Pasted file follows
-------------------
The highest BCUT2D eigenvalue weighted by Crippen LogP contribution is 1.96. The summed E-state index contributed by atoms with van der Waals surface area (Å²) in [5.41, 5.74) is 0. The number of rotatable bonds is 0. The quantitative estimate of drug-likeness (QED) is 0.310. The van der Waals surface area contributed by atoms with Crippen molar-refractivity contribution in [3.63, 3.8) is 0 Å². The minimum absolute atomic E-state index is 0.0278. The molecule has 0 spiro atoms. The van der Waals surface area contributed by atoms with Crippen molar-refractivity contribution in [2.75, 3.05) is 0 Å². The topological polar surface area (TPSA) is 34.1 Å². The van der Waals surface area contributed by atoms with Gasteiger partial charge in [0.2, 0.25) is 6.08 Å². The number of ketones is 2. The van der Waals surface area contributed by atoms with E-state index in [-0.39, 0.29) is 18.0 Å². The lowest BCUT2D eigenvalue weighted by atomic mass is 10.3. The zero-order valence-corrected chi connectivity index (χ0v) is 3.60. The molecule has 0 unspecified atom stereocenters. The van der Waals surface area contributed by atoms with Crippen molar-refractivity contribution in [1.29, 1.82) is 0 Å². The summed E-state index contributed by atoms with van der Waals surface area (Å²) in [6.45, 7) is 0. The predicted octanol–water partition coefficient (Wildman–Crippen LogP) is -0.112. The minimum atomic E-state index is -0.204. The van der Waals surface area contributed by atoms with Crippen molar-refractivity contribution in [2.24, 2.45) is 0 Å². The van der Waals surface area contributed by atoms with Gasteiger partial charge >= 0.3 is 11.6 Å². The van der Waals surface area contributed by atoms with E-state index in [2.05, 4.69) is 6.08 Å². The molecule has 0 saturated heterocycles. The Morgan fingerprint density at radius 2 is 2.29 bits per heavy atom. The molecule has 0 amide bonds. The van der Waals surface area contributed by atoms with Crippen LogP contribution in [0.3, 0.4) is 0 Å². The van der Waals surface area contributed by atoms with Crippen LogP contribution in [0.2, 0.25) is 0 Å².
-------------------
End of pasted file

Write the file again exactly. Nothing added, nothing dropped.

The highest BCUT2D eigenvalue weighted by Crippen LogP contribution is 1.96. The summed E-state index contributed by atoms with van der Waals surface area (Å²) in [5.41, 5.74) is 0. The number of rotatable bonds is 0. The quantitative estimate of drug-likeness (QED) is 0.310. The van der Waals surface area contributed by atoms with Crippen molar-refractivity contribution in [3.63, 3.8) is 0 Å². The minimum absolute atomic E-state index is 0.0278. The molecule has 0 spiro atoms. The van der Waals surface area contributed by atoms with Crippen molar-refractivity contribution in [2.75, 3.05) is 0 Å². The topological polar surface area (TPSA) is 34.1 Å². The van der Waals surface area contributed by atoms with Gasteiger partial charge in [0.2, 0.25) is 6.08 Å². The number of ketones is 2. The van der Waals surface area contributed by atoms with E-state index in [-0.39, 0.29) is 18.0 Å². The lowest BCUT2D eigenvalue weighted by atomic mass is 10.3. The zero-order valence-corrected chi connectivity index (χ0v) is 3.60. The molecule has 0 unspecified atom stereocenters. The van der Waals surface area contributed by atoms with Crippen molar-refractivity contribution in [1.29, 1.82) is 0 Å². The summed E-state index contributed by atoms with van der Waals surface area (Å²) in [6.45, 7) is 0. The predicted octanol–water partition coefficient (Wildman–Crippen LogP) is -0.112. The minimum atomic E-state index is -0.204. The van der Waals surface area contributed by atoms with Crippen molar-refractivity contribution in [2.24, 2.45) is 0 Å². The van der Waals surface area contributed by atoms with Gasteiger partial charge >= 0.3 is 11.6 Å². The van der Waals surface area contributed by atoms with E-state index in [2.05, 4.69) is 6.08 Å². The molecule has 0 saturated heterocycles. The Morgan fingerprint density at radius 2 is 2.29 bits per heavy atom. The molecule has 0 amide bonds. The van der Waals surface area contributed by atoms with Crippen LogP contribution in [0.3, 0.4) is 0 Å². The van der Waals surface area contributed by atoms with Crippen LogP contribution in [0.2, 0.25) is 0 Å².